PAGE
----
The Galatian Example
Paul gives us another example of how to deal with someone who is “caught in a sin.” In Galatians 6:1 he tells the church “Brothers, if someone is caught in a sin, you who are spiritual should restore him gently. But watch yourself, or you also may be tempted.” This is a matter of “restoration” not “destruction or attacking.” The goal of “restoration” is never to hurt or attack someone it is always to help them. Tweet This If our intent isn’t to restore and bring the offender back to a place of fellowship then we have the wrong motive. It is the responsibility of the spiritual to restore them “gently,” or as the KJV says “in the spirit of meekness.” So yes, we are to address “known sin,” but not something we concoct up as what we think is sin or what we think someone has done because we read it on the “internet.” I’m tired of the rumors and slander that goes on in the church body. When we address sin with someone we know and are in community with, it must be done in the spirit of meekness and gentleness with the intent to restore.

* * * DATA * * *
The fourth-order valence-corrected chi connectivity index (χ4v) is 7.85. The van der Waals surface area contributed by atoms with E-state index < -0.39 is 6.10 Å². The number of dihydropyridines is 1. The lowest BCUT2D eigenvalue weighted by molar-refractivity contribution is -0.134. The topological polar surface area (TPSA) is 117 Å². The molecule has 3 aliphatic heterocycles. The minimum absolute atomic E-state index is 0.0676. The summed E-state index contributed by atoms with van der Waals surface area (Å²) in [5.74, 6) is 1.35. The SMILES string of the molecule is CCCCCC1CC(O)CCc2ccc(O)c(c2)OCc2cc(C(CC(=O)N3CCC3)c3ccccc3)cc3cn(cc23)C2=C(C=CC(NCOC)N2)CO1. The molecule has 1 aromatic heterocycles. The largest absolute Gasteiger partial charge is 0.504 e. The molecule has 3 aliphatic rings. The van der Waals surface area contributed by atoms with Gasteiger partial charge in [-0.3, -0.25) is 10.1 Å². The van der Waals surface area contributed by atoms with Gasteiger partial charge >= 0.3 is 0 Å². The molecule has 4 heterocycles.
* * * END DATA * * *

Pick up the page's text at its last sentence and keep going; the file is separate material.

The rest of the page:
The Timothy Example
Paul tells Timothy in 2 Timothy 4:2 “Preach the word; be instant in season, out of season; reprove, rebuke, exhort with all longsuffering and doctrine.” Whenever the gospel is shared it should contain these three aspects:
Correct or Convince – This refers to correcting behavior or false doctrine by using careful biblical argument to help a person understand the error of their actions.
Rebuke – This deals more with correcting the person’s motives by convicting him of his sin and leading him to repentance.
Encourage or Exhort – This refers to calling to a person. To admonish, exhort, to urge one to pursue some course of conduct (always prospective, looking to the future). This is the positive side of preaching. Whereas the first two are the negative side.
Biblical preaching must be balanced. If there is conviction (correction and rebuke) but no remedy (exhortation), all we do is add to people’s burdens. On the other hand if we only encourage those who should be corrected or rebuked, we are assisting them in their sin.
Here is the key factor in all this, it must be done with “all longsuffering” or as some translations have it, with great patience. Results are seldom immediate. We must be patient with those who oppose us or who simply don’t understand or are not yet at a place where they are ready to believe or even at a place where they are ready to admit their sin.
In the next post (How Should A Christian Address “Another Persons Sin?” – Part 2) I will share the proper and improper ways to address sin in the life of another believer.